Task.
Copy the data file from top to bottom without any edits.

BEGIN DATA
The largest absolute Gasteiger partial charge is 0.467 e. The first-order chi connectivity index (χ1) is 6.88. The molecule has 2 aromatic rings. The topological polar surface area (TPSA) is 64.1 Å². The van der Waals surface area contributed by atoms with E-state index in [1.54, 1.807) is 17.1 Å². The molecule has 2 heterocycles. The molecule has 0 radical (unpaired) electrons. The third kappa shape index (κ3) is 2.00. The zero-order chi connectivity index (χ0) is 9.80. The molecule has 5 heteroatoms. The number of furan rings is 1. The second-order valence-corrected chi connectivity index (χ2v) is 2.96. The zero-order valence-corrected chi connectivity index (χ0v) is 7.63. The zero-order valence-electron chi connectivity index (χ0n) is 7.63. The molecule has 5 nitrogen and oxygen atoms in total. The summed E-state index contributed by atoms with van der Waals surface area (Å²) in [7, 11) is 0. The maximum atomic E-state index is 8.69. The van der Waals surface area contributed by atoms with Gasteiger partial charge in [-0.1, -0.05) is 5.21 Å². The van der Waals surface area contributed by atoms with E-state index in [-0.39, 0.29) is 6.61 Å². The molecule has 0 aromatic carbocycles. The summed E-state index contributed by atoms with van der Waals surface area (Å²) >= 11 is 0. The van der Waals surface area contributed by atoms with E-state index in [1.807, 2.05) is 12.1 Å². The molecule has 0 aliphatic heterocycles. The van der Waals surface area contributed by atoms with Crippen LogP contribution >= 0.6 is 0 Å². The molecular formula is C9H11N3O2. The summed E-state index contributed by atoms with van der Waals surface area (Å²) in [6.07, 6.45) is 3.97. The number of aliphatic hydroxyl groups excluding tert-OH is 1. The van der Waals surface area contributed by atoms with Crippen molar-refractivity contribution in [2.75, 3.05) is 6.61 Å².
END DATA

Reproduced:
The largest absolute Gasteiger partial charge is 0.467 e. The first-order chi connectivity index (χ1) is 6.88. The molecule has 2 aromatic rings. The topological polar surface area (TPSA) is 64.1 Å². The van der Waals surface area contributed by atoms with E-state index in [1.54, 1.807) is 17.1 Å². The molecule has 2 heterocycles. The molecule has 0 radical (unpaired) electrons. The third kappa shape index (κ3) is 2.00. The zero-order chi connectivity index (χ0) is 9.80. The molecule has 5 heteroatoms. The number of furan rings is 1. The second-order valence-corrected chi connectivity index (χ2v) is 2.96. The zero-order valence-corrected chi connectivity index (χ0v) is 7.63. The zero-order valence-electron chi connectivity index (χ0n) is 7.63. The molecule has 5 nitrogen and oxygen atoms in total. The summed E-state index contributed by atoms with van der Waals surface area (Å²) in [7, 11) is 0. The maximum atomic E-state index is 8.69. The van der Waals surface area contributed by atoms with Gasteiger partial charge in [-0.1, -0.05) is 5.21 Å². The van der Waals surface area contributed by atoms with E-state index in [-0.39, 0.29) is 6.61 Å². The molecule has 0 aromatic carbocycles. The summed E-state index contributed by atoms with van der Waals surface area (Å²) >= 11 is 0. The van der Waals surface area contributed by atoms with E-state index in [1.807, 2.05) is 12.1 Å². The molecule has 0 aliphatic heterocycles. The van der Waals surface area contributed by atoms with Crippen LogP contribution >= 0.6 is 0 Å². The molecular formula is C9H11N3O2. The summed E-state index contributed by atoms with van der Waals surface area (Å²) in [6.07, 6.45) is 3.97. The number of aliphatic hydroxyl groups excluding tert-OH is 1. The van der Waals surface area contributed by atoms with Crippen molar-refractivity contribution in [2.75, 3.05) is 6.61 Å².